“Much credit goes to PRRD (President Rodrigo Roa Duterte). With all the pressure coming from different directions against the signing of the Anti-Terrorism Bill into law, at the end of the day, it is his strong political will that mattered the most,” Senator Panfilo Lacson said in a statement Friday.
“I cannot imagine this measure being signed under another administration. If only for this, I take my hat off to the president,” he added.
Lacson, one of the principal authors and sponsor of the measure in the Senate, vowed that he would “exert extra effort in guarding against possible abuse in its implementation, notwithstanding all the safeguards incorporated in this landmark legislation.”
Senate President Vicente Sotto III also expressed elation over the enactment of the controversial bill.
“I am glad that the president has sifted through the rubble and saw the importance of the law!” he said in a message to reporters.
Senator Francis Tolentino also called the signing of the law as “very timely” and “historic” as the nation needed the measure.
“It just goes to show that a stable peace and order climate should go hand [in hand] with economic rejuvenation post COVID-19,” he added.
The new law repeals the Human Security Act of 2007 and penalizes those who will propose, incite, conspire, participate in the planning, training, preparation and facilitation of a terrorist act; as well as those who will provide material support to terrorists, and recruit members in a terrorist organization.
The measure allows suspected terrorists to be detained for up to 24 days without warrant. It also authorizes the Anti-Money Laundering Council to freeze the assets and accounts of individuals or groups tagged as terrorists.
Before it was enacted, the bill was met with widespread opposition from different groups who raised concern over its provisions that could be abused by authorities, stifle dissent and spur human rights violations.
But Sotto said the law has enough safeguards to prevent enforcers from abusing their authority.
“It’s full of safeguards but strong against terrorists. Unlike the old law, it was subject to abuse by the terrorists,” Sotto said.
Lacson has repeatedly defended the measure, saying it has enough protection to ensure the rights of those detained.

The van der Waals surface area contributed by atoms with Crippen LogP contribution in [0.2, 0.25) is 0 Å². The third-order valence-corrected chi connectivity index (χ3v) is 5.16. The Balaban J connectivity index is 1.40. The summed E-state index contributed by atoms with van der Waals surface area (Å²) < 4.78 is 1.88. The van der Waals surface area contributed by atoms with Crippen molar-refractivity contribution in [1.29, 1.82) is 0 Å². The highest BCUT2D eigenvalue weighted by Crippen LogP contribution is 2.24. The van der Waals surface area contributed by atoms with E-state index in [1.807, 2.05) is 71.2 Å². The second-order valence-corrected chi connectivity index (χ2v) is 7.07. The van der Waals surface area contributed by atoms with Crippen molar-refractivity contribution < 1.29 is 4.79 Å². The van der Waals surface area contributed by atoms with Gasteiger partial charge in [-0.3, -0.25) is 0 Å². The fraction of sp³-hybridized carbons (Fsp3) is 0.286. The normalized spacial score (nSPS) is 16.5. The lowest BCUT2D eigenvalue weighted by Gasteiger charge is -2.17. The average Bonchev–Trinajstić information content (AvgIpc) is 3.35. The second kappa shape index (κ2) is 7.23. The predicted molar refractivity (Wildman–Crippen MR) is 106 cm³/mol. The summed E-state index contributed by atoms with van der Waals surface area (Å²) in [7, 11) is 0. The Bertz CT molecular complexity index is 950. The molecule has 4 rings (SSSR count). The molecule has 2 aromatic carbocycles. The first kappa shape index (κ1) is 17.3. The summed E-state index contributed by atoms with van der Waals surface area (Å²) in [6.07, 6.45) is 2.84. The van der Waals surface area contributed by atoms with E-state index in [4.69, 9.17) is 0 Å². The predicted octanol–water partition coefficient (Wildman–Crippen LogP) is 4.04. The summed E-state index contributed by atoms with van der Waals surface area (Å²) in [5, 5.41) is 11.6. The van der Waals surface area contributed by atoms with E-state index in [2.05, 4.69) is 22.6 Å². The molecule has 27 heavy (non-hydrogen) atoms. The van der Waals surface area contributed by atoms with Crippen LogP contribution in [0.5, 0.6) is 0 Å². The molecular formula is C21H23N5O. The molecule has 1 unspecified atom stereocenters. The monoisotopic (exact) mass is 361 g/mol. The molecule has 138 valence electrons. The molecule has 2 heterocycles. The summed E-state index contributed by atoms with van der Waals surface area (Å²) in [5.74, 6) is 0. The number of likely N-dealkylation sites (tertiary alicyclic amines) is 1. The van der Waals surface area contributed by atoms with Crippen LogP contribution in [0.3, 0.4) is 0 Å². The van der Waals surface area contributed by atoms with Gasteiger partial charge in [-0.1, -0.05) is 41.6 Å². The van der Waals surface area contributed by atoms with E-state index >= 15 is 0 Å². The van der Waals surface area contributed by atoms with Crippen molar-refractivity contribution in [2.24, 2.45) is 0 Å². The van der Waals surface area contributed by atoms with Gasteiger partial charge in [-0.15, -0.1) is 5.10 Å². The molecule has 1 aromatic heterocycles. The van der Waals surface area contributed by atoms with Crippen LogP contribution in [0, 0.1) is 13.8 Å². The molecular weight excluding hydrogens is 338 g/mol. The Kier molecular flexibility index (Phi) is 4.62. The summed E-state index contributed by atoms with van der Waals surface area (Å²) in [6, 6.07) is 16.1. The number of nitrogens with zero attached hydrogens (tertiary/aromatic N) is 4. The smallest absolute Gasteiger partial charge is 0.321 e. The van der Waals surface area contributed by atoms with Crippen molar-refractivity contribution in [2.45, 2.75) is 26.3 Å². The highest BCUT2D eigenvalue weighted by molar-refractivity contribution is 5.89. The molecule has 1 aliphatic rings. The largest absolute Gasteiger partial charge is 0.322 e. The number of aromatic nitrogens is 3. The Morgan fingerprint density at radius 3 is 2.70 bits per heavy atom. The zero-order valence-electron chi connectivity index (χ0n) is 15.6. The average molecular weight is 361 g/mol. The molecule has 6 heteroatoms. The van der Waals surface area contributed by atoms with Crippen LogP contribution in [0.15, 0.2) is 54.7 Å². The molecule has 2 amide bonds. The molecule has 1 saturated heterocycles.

MANILA, Philippines – President Rodrigo Duterte has signed into law the proposed Anti-Terrorism bill, Malacañang said Friday.
Presidential Spokesperson Harry Roque confirmed that the president signed the measure on Friday, July 3.
The Republic Act No. 11479 or the Anti-Terrorism Act of 2020 repeals the Human Security Act of 2007 and penalizes those who will propose, incite, conspire, participate in the planning, training, preparation and facilitation of a terrorist act; as well as those who will provide material support to terrorists, and recruit members in a terrorist organization.
Under the measure, anyone who threatens to commit terrorism, propose any terroristic acts or incite others to commit terrorism shall mete out a penalty of 12 years of imprisonment.
It also seeks to provide law enforcers the much-needed tools to protect the people from terrorism threat and, at the same time, safeguard the rights of those accused of the crime.
The measure was signed into law despite intense opposition from several sectors questioning its provisions, particularly the period of detention for suspected terrorists without judicial warrant, saying this may be abused by the authorities.
Roque said the piece of legislation underwent thorough study before it was enacted by the president.
“As we have said, the President, together with his legal team, took time to study this piece of legislation weighing the concerns of different stakeholders,” he said.
“The signing of the aforesaid law demonstrates our serious commitment to stamp out terrorism, which has long plagued the country and has caused unimaginable grief and horror to many of our people,” he added.